- 250g new or red-skinned waxy potatoes, diced into 2cm pieces
- 2 x 175g skin-on halibut fillets, bones removed
- Plain flour for dusting
- 2 tbsp olive oil
- 70g pack cubed pancetta
- Small handful of flatleaf parsley, finely chopped
FOR THE SALAD
- 2 blood oranges
- 2 small shallots, finely sliced
- 1 small fennel bulb, very thinly sliced, plus the fennel frond, finely chopped
- 1 tbsp pink peppercorns in brine (from Waitrose), drained and crushed
- 2 tbsp extra-virgin olive oil, plus extra for drizzling
- 1 tsp sugar
- Place the potatoes in a saucepan and cover with cold water. Bring to the boil, then simmer for 6 minutes or until tender. Drain well.
- Prepare the salad. Peel and segment the oranges over a bowl and reserve any juice. Put the segments in a large serving bowl and add the shallots, fennel, chopped fennel fronds and crushed peppercorns. Whisk the reserved orange juice with the oil, sugar and a pinch of salt. Pour the dressing over the salad and set aside.
- Dust the halibut fillets in a little flour. Heat a heavy-based frying pan over a medium heat and add 1 tbsp olive oil and half the pancetta. Fry for 1 minute, then add the halibut fillets skin-side down and cook for 3-5 minutes until the skin is crisp and golden. Transfer the fish and pancetta to a plate, cover with foil, then keep warm in a low oven.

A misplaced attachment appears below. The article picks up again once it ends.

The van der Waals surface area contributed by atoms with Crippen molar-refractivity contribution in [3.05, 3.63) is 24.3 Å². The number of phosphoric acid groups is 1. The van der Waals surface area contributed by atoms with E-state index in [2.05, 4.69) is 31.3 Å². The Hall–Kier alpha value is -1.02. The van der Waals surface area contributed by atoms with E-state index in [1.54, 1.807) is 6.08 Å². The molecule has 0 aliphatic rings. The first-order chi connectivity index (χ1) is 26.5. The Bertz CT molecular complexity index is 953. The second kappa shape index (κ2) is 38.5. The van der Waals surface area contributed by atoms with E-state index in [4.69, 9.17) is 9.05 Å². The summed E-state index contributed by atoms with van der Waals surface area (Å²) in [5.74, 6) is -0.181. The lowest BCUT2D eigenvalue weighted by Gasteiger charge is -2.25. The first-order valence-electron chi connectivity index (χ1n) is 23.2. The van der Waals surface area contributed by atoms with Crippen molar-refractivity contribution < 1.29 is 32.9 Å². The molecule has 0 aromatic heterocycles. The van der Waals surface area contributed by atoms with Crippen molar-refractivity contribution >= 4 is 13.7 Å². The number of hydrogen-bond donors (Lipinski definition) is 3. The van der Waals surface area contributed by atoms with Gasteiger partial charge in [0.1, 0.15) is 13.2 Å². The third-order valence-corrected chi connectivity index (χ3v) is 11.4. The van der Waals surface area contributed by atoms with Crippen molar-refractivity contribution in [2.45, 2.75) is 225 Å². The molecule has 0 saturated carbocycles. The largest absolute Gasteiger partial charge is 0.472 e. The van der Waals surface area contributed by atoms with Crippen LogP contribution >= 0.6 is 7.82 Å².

- Heat the remaining oil in the frying pan, add the rest of the pancetta, then cook for a few minutes until turning golden.
- Tip in the drained potatoes and saut for 8 minutes or until golden and crusty. Remove the potatoes from the heat and add the finely chopped flatleaf parsley.
- Spoon the potatoes and pancetta on to 2 serving plates, then top with the fish and remaining pancetta. Put a good spoonful of the salad on top of the fish, then finish with a little extra-virgin olive oil and dressing from the bowl drizzled over the top. Serve any extra salad in a separate bowl.
PER SERVING 654kcals, 42g fat (6.9g saturated),56.6g protein, 41g carbs, 17.3g sugar, 1.8g salt è
French Sauvignon Blanc or a chilled Chenin Blanc would be fine with this dish. Or a premium Italian white, such as Verdicchio or Lugana, would be even better.
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